entire of itself;
every man is a piece of the continent,
a part of the main.
If a clod be washed away by the sea,
Europe is the less,
as well as if a promontory were.
as well as if a manor of thy friend’s
or of thine own were.
Any man’s death diminishes me,
because I am involved in mankind;
and therefore never send to know for whom the bell tolls;
it tolls for thee.
In his meditation on death, Donne writes that all beings are one with God. The rest of the essay, when read in the context of Brexit, is just as poignant as the famous passage. Donne compares suffering to gold, arguing that we can never have enough of our neighbors’ pain: “No man hath affliction enough that is not matured and ripened by it.” In other words: No one suffers alone, and being aware of another’s pain only makes us stronger and more able to live.
National Suicide Prevention Foundation Hotline 1-800-273-8255

Hindsight from Obama speech writer

Foresight is the best, but I'll take sight in any way it comes, even after the 2016 election.

Here's an interview by Michael Isikoff, chief investigative correspondent for Yahoo News, with Ben Rhodes, a speech writer for President Obama, on how the Obama White House released news of Russian interference in the election.

Rhodes’ comments — a rare on-the-record admission of a lapse by a senior Obama official — came during a discussion of his new book, “The World As It Is: A Memoir of the Obama White House.” The book recounts Rhodes’s role as a speechwriter and senior adviser throughout the Obama presidency.

He regrets not being in the room when decisions were made on how to release news of Russian interference in the US election.

You learn in government who’s in the room kind of dictates what’s on the agenda, and not only was I not in the room,” Rhodes said during his Skullduggery interview, “nobody who focused on communications was in the room.” Instead, “our government kind of put [the Russian attack] in a box of cybersecurity. You know, they hacked something, they released it, we have to protect the election infrastructure.”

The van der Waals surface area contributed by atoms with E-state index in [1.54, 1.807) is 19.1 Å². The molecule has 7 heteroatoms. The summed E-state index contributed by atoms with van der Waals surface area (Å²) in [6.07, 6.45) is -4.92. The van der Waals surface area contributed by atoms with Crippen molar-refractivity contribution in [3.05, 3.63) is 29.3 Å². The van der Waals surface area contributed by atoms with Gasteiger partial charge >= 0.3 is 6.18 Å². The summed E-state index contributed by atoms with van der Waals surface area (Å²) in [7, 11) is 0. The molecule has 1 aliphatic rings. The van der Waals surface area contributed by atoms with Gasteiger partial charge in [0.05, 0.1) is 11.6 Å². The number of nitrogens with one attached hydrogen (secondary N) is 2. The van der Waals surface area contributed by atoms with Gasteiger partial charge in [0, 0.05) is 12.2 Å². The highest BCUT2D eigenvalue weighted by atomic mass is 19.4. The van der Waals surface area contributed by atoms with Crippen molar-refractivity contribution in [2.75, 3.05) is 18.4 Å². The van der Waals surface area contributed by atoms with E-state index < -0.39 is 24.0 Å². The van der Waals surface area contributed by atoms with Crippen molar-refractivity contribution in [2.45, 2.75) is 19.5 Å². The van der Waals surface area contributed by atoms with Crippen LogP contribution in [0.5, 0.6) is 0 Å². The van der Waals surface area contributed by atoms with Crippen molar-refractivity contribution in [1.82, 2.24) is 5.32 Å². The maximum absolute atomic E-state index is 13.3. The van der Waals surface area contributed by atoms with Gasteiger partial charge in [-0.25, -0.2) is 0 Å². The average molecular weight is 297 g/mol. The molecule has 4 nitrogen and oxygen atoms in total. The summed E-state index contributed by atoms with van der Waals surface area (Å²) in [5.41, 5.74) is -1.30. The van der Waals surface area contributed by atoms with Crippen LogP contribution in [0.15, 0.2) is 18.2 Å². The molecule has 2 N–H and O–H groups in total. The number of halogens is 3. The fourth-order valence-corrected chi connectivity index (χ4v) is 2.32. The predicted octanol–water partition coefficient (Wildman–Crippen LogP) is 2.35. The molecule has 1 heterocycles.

Here's another excerpt from the article:

But in its chapter on the Obama response to the Russian attack on the election, Rhodes makes clear he bristled when he was told he was excluded from National Security Council deliberations in the summer of 2016 — purportedly because he was the White House’s designated liaison to the Clinton campaign. When he was told by his boss, Susan Rice, that he couldn’t participate in the debate over Russia, “I walked downstairs to my office and sank into my chair,” Rhodes writes in his book. “For eight years, I’d worked my way up to the place where I thought I’d always be in the room and now I was being kept out of the most important conversation of all. My mind raced with a mix of self-pity and self-blame.”
But Rhodes suggested that his exclusion might have made a difference because he — as well as former State Department spokeswoman Jen Psaki — had sought to combat how the Russians had manipulated social media during the country’s military intervention in Ukraine, flooding the world with bogus accounts of the 2014 shoot-down of Malaysian airlines Flight 17 and other developments during the crisis in that country.
Obama officials as well as the U.S. intelligence community failed to understand how the Russians were taking their playbook from the Ukraine crisis and now deploying it against the United States, Rhodes said.

Thursday, June 7, 2018

Grieving for Kate Spade

Kate Spade was part of our life when my daughters were in high school. 

Roz had to have a Kate Spade purse.  Ellen too, I think.  

At Nordstrom's, they would study the bright-colored plain purses with the name displayed so vividly on the outside.

Eventually meds and visits to psychiatrists became part of our lives along with trips to the mall to buy clothes.  I didn't realize that that Kate Spade was a real person and that these problems were part of her life too.

As a mother in West Los Angeles, I fought off the drugs and demons that attacked my kids: alcohol, anorexia, celebrity craziness, competition for sexiness, fashion wars, driving on freeways at age 16, keeping up with kids who were richer and more glamorous, getting into colleges that were good enough.